Okay, I don’t really have a third writer to quote here; I just thought “Goldie-Writer & the Three Fears” sounded like a nice title.

I could throw in something from the always inspirational Elizabeth Gilbert, but I’ve written about her work before. If you deal with fear and you haven’t read her book Big Magic, don’t even talk to me.

Well, I have read Big Magic. Several times. But I still get scared. And sometimes I feel paralyzed—not generally about writing. About marketing.

And I’ve heard all the stuff. How it’s just an exchange of information. How you can’t make anyone buy something they don’t want to buy. My latest coach just reminded me it’s just another form of storytelling. And Lord knows I know how to do that.

Doesn’t matter. Every time I run a marketing campaign, I feel like I’m standing on the edge of a very narrow diving board—the highest one they have at the Olympics. Maybe even higher. And I’m diving into a pool the size of a teacup. Is it any wonder I get scared?

Liz Gilbert says to talk to your fear-monster. Mine even has a name: MarProk—Marketing Procrastination. But if I forget to give him an alternate assignment before I start marketing, there he is all up in my face talking about the joys of toast and sleep (sequentially, not together) and how little the world needs whatever I’m selling.

Just right

So here’s a reminder to you—and to me—that Goldilocks did eventually find a bowl of porridge, a chair, and a bed that were Just Right for her.

Damn! I just remembered how the story ends. The three bears return home and scare her off. Hmm. Not the metaphor I was looking for.

Time for a quick rewrite:

Keep going and you will find writing work that sustains and feeds you (porridge rather than Butterfingers).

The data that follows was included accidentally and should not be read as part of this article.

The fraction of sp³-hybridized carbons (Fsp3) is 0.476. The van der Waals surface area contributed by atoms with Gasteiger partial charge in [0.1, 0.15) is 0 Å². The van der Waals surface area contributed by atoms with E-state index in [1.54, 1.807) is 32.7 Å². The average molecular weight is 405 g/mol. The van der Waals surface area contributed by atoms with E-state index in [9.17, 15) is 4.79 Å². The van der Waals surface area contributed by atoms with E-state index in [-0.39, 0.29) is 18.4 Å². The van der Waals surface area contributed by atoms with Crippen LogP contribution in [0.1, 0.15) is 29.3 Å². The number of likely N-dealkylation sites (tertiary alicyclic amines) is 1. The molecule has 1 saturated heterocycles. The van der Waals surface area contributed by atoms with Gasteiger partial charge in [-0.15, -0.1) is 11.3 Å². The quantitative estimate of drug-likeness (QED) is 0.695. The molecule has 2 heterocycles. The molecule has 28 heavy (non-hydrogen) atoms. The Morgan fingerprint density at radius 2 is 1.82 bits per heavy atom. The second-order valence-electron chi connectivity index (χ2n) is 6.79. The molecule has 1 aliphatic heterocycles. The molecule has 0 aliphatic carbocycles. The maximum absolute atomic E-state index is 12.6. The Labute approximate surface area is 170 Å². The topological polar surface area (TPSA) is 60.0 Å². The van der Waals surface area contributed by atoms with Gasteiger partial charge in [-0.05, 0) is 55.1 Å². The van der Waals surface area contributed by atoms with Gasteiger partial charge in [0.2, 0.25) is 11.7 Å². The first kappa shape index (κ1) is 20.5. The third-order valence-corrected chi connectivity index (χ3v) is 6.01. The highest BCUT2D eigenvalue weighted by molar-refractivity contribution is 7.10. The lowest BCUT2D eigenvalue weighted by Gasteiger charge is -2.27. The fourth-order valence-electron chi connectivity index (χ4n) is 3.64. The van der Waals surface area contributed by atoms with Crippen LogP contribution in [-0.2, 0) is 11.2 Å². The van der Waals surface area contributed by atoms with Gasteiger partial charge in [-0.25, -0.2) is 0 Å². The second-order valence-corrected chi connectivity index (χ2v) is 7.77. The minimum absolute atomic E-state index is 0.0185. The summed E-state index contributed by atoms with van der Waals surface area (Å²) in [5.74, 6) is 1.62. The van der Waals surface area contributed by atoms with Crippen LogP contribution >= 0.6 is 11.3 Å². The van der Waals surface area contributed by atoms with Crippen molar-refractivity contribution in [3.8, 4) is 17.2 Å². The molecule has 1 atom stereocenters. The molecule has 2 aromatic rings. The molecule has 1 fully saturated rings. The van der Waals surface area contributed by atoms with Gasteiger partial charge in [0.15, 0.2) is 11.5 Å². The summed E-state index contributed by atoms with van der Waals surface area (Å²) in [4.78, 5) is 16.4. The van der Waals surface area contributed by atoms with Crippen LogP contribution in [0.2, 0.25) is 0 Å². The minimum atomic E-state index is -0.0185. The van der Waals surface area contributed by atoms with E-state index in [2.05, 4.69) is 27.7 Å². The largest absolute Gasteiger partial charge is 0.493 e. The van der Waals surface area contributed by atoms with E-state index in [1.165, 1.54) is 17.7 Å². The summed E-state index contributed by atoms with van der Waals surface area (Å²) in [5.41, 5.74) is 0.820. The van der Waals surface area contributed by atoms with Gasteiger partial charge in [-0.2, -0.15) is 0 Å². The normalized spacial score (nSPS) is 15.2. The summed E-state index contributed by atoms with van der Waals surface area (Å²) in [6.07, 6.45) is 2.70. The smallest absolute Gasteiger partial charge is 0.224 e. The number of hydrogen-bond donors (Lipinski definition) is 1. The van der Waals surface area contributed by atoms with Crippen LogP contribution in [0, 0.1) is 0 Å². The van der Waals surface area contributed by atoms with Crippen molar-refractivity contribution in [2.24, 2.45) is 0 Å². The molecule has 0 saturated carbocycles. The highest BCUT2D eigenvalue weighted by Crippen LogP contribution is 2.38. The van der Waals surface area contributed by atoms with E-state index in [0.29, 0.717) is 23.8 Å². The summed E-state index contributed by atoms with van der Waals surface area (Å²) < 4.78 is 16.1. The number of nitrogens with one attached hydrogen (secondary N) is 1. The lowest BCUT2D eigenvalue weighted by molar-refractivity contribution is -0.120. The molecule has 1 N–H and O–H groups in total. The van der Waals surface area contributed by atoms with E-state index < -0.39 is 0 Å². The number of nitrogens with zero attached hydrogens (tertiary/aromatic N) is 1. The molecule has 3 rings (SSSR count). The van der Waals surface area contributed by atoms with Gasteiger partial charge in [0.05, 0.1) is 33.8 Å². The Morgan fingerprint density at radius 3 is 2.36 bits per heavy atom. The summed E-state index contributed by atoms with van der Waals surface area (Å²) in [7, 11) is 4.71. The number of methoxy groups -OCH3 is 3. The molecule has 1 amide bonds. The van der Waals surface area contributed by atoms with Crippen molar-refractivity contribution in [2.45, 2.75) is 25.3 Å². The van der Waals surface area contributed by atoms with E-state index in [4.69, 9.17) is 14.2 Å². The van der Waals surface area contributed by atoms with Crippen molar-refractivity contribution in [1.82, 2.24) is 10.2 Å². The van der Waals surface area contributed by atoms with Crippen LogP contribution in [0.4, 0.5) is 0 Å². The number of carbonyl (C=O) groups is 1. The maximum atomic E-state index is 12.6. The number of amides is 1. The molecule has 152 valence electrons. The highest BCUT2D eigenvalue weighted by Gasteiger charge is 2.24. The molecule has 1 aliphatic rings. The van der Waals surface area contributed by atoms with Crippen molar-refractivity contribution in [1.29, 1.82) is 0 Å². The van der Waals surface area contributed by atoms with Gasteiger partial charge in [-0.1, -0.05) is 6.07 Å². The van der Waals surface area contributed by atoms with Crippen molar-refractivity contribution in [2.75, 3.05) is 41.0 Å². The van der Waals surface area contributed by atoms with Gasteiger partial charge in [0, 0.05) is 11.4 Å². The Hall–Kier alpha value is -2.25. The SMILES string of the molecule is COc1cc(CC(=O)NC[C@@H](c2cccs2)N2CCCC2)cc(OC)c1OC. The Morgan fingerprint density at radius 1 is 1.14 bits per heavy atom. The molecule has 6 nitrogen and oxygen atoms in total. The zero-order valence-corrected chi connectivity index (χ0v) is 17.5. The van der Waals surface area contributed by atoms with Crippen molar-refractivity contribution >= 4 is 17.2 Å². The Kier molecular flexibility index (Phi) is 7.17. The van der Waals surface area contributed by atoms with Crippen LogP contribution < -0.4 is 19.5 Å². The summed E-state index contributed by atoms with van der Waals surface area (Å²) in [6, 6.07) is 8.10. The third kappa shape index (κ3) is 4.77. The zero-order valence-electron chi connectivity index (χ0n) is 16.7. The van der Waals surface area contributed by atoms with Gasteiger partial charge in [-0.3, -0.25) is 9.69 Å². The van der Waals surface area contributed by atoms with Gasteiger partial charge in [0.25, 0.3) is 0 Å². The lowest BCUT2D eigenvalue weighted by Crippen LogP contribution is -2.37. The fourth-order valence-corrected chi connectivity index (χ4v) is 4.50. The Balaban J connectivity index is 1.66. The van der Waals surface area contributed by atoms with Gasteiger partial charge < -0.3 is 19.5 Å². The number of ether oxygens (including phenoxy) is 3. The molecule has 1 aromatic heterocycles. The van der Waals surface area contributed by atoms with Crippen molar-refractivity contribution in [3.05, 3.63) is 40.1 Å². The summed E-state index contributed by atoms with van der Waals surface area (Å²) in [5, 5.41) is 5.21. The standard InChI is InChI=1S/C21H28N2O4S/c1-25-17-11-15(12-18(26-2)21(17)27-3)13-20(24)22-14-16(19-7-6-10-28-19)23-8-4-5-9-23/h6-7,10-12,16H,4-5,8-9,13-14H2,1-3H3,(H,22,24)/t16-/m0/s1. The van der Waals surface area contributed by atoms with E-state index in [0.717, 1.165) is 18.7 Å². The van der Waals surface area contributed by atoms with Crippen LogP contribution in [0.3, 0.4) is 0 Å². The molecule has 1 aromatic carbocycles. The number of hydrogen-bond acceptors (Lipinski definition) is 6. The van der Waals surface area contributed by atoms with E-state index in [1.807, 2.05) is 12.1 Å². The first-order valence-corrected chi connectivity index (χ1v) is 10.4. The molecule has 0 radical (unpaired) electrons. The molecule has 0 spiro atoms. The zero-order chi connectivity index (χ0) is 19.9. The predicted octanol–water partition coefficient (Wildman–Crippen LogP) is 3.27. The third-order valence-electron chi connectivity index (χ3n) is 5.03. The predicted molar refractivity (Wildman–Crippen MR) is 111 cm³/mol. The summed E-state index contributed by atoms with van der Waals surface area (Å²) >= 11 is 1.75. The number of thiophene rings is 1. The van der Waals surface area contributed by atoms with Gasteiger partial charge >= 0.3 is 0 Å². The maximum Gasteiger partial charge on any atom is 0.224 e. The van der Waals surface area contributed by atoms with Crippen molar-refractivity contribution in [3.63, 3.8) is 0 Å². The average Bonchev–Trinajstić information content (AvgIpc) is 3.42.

You will find the support you need to do that writing. And comfort in the work, too (the chair and the bed).

And when the bears show up, don’t try to change their nature. It’s their job to be bears; find a way to peacefully coexist with them. And get on with your job:

Write.

Reading about Writing: “Just the Funny Parts”

The only word-related thing I like better than writing is reading—especially reading about writing.

Nell Scovell has written a brilliant, moving, and inspiring book about the writing she’s done, for TV mostly. Just the Funny Parts also offers some advice about writing that happens to agree with things I tell my writers all the time. So don’t take my word for it—listen to Nell Scovell:

“Writing is not what you start. It’s not even what you finish. It’s what you start, finish, and put out there for the world to see.”

“There’s an old saying that ‘a writer writes.’ but that’s just the start. A writer writes…a lot…and then shares that work with others.”

Or, as Austin Kleon says—right in the title another book you should read if you haven’t already—Show Your Work!

As a writer, Scovell also apparently loves reading about writing. She quotes John Irving: “Before you can write anything, you have to notice something.”